BEIJING: The Chinese Communist Party (CCP) has been curtailing the freedoms of its citizens and viciously clamping dissent. Chinese citizens have had their freedom of speech and right to protest taken away. Chinese state media has also kept the average Chinese citizen in the dark.
Any deviation from the CCP narrative is severely punished, such as the recent sentencing of citizen journalist Zhang Zhan. In previous years, the CCP tolerated slight criticism from Chinese scholars, but its patience towards all forms of dissent have dissipated, including for those emerging from the academic and civil sectors.
China’s anti-democratic stance finds its shadow in the occupied regions of Hong Kong, Xinjiang, Inner Mongolia, Tibet and Macao as well. This is especially true for Hong Kong, a city which in 2020 was gripped by popular pro-democracy protests against the overbearing influence of Beijing on the cities policies.
Beijing came down hard on the pro-democracy protesters, and despite popular opposition, passed the national security law that essentially stifled any form of meaningful dissent.
China has been highly criticized for its actions. However, CCP has erected a line of Chinese scholars to defend Beijing’s actions. The consistent, coordinated and clear arguments in legal jargon by the Chinese scholars defending China’s abhorrent actions in Hong Kong is one such recent example.
Chinese scholars have been using the writings of German legal theorist Carl Schmitt about the primacy of the state to defend China’s heavy-handed tactics in Hong Kong. Carl Schmitt is also known as Adolf Hitler’s “Crown Jurist”.
As per a report in The Atlantic titled ‘The Nazi inspiring China’s communists’, Schmitt through his writings used to defend Nazi Germany and justify Hitler’s extrajudicial killings of Jews and political opponents.
Schmitt also claimed through his writing that ‘the sovereign’ should always have the final say in value conflicts, instead of rule of law having the final say. This is what the Chinese scholars have been using to defend CCP’s unlawful and unethical actions.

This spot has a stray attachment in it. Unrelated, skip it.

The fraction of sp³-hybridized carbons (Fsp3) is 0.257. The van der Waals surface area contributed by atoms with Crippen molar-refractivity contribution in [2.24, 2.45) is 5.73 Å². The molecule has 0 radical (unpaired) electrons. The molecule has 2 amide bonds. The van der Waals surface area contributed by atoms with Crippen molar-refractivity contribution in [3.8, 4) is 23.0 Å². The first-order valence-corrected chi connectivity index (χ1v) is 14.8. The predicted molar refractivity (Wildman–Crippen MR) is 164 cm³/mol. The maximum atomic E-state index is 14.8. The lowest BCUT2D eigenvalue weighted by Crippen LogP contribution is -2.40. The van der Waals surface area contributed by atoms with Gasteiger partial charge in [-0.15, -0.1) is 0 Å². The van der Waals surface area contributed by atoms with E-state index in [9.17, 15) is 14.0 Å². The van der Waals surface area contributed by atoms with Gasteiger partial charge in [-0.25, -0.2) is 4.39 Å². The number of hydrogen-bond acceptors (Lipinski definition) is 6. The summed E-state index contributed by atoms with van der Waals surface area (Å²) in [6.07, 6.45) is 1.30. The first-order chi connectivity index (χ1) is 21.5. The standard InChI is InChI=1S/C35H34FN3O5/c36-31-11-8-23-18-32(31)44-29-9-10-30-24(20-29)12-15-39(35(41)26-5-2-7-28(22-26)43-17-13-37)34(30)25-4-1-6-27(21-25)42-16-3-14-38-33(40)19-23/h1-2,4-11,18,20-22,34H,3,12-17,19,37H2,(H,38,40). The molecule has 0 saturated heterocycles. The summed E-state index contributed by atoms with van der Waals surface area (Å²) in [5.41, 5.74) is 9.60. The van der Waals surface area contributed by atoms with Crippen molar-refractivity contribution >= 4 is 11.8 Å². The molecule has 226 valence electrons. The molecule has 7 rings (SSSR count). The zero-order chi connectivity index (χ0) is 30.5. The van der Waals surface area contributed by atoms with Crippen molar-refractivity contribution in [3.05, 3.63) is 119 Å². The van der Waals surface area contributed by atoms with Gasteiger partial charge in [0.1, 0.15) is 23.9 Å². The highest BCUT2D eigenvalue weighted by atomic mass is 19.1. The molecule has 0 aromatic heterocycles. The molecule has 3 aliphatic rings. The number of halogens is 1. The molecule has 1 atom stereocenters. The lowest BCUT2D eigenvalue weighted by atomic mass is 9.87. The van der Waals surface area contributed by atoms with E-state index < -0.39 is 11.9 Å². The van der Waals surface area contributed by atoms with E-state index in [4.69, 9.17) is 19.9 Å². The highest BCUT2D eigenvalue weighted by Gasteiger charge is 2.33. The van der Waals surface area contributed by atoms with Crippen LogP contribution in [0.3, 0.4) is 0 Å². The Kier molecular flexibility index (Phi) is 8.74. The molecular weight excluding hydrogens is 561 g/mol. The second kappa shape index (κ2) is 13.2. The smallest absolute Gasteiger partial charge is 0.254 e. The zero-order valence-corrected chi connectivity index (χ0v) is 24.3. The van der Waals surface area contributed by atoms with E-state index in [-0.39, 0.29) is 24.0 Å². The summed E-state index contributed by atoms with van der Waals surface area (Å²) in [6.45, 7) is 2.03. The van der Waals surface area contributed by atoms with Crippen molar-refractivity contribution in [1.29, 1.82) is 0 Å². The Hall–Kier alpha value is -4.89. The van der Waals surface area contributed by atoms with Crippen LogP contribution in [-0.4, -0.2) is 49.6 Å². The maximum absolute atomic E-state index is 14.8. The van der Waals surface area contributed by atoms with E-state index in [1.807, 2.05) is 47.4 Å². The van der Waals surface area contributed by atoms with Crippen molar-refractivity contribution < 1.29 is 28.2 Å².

According to Schmitt, a state’s commitment to the rule of law only diminishes the state’s decision-making power and renders it unable to protect its citizens from external threats.
These thoughts and ideas have been shared by many Chinese scholars. China’s obsession with the German Nazi thinker’s works began around the early-2000s when his major works were translated into Chinese by Liu Xiaofeng.
As per The New York Times, Chen Duanhong, a law professor at Peking University has served as an adviser to CCP in the past on the issue of Hong Kong and back in 2018 cited the Nazi thinker in his defence of China’s national security law.
Chen in his writings has stated that when the state is in peril (referring to the pro-democracy protests in Hong Kong that were largely peaceful), it has the right to suspend civil liberties of the people and do away with constitutional norms and limitations.
A colleague of Chen’s, Jiang Shigong has made a similar case while trying to defend China’s actions in Hong Kong. Shigong, who is a law professor at Peking University has previously worked at Beijing’s Liaison Office in Hong Kong from 2004-2008. He is also credited with authoring China’s 2014 government white paper in which Schmitt’s ideas are widely used.